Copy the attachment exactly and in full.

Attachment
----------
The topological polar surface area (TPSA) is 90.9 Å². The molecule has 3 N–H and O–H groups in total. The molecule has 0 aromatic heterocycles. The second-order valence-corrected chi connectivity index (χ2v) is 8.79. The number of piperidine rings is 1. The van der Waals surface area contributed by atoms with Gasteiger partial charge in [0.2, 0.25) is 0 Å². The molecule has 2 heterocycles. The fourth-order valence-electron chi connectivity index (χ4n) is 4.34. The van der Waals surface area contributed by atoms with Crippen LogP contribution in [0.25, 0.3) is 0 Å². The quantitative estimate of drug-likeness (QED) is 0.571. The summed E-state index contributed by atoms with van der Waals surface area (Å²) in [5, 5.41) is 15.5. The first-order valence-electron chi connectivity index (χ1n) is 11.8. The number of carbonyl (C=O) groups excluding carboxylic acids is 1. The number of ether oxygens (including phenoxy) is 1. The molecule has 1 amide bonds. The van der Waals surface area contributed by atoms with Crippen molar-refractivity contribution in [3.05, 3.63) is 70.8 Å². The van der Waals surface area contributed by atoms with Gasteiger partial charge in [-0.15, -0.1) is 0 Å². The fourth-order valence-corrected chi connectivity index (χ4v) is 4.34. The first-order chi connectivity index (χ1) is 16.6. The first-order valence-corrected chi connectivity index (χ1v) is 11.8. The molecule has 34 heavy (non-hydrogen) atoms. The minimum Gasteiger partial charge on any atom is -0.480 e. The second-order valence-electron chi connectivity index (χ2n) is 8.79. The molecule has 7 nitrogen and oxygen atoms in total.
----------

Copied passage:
The topological polar surface area (TPSA) is 90.9 Å². The molecule has 3 N–H and O–H groups in total. The molecule has 0 aromatic heterocycles. The second-order valence-corrected chi connectivity index (χ2v) is 8.79. The number of piperidine rings is 1. The van der Waals surface area contributed by atoms with Gasteiger partial charge in [0.2, 0.25) is 0 Å². The molecule has 2 heterocycles. The fourth-order valence-electron chi connectivity index (χ4n) is 4.34. The van der Waals surface area contributed by atoms with Crippen LogP contribution in [0.25, 0.3) is 0 Å². The quantitative estimate of drug-likeness (QED) is 0.571. The summed E-state index contributed by atoms with van der Waals surface area (Å²) in [5, 5.41) is 15.5. The first-order valence-electron chi connectivity index (χ1n) is 11.8. The number of carbonyl (C=O) groups excluding carboxylic acids is 1. The number of ether oxygens (including phenoxy) is 1. The molecule has 1 amide bonds. The van der Waals surface area contributed by atoms with Crippen molar-refractivity contribution in [3.05, 3.63) is 70.8 Å². The van der Waals surface area contributed by atoms with Gasteiger partial charge in [-0.15, -0.1) is 0 Å². The fourth-order valence-corrected chi connectivity index (χ4v) is 4.34. The first-order chi connectivity index (χ1) is 16.6. The first-order valence-corrected chi connectivity index (χ1v) is 11.8. The molecule has 34 heavy (non-hydrogen) atoms. The minimum Gasteiger partial charge on any atom is -0.480 e. The second-order valence-electron chi connectivity index (χ2n) is 8.79. The molecule has 7 nitrogen and oxygen atoms in total.